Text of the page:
A potential employer in California can generally ask a former employer any question about a prospective employee. However, you may be hard-pressed to find a former employer who will answer any questions beyond confirming job title, dates of employment, documented departure reason, and whether they would rehire. The reason is simple. Fear of litigation.

Former Employer Liability

California employers have what is called “qualified privilege” when providing reference information to potential employers. This privilege provides employers with liability protection. However, qualified privilege has limits. The information provided cannot be false or made with malice. Qualified privilege does not protect information disclosed about employee protected activities (i.e. speech activities, union, etc.). Nor does it protect information disclosed that is a breach of contract between a former employer and employee (i.e. non-disparagement clause).

Additionally, California case law can subject former employers to liability for offering misleading reference information. For example, giving a great reference for an employee who has numerous sexual misconduct complaints. If the employee is hired and is accused of sexual misconduct at the new workplace, the former employer opens themselves up to potential litigation. Although a former employer has no obligation to provide detailed reference information, once they do so, there is a duty not to misrepresent.

Potential Employer Liability

As outlined above, there are no laws restricting what potential employers can ask former employers. However, there may be legal consequences, depending on the questions. For example, if a potential employer asks questions about federally protected classes (i.e. race, color, religion, sex, national origin, and age). Asking about protected classes and making hiring decisions based on that information is unlawful and may lead to liability.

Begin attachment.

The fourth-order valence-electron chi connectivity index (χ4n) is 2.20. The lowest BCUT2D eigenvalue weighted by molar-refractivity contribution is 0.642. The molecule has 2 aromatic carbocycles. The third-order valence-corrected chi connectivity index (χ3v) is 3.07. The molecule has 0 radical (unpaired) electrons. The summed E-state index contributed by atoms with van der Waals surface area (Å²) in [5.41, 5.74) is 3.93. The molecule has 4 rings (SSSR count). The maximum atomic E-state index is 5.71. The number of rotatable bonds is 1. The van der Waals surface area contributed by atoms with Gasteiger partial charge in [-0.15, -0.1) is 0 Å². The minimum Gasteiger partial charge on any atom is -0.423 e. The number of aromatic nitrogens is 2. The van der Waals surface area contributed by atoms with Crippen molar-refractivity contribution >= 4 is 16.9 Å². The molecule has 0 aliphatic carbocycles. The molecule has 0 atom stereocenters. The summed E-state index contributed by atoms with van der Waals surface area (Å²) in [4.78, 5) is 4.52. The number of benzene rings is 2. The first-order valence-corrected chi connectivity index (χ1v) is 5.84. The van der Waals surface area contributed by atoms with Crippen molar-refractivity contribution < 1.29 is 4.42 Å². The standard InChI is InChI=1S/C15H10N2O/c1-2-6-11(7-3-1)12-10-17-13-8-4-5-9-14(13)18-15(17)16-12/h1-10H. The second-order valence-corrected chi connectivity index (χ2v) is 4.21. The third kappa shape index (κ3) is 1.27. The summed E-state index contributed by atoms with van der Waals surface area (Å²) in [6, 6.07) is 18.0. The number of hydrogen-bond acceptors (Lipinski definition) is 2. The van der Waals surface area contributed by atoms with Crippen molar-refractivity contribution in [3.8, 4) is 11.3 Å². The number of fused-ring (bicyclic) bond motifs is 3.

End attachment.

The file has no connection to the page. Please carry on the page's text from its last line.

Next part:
Although a potential employer in California can generally ask a former employer any question about a prospective employee, it is hard to get beyond the basics. Even if you are able to get beyond the basics, potential employers need to be careful to ask questions that do not land them in liability trouble.

If you need any assistance with the hiring process, please contact Hackler Flynn & Associates.

DISCLAIMER: Content within this post should not be considered legal advice and is for informational purposes only. Communications made through this post do not create an attorney-client relationship. Hackler Flynn & Associates is not responsible for any content that you may access from third-party resources that may be accessed through or linked to this post. Hackler Flynn & Associates is only licensed to practice in California.

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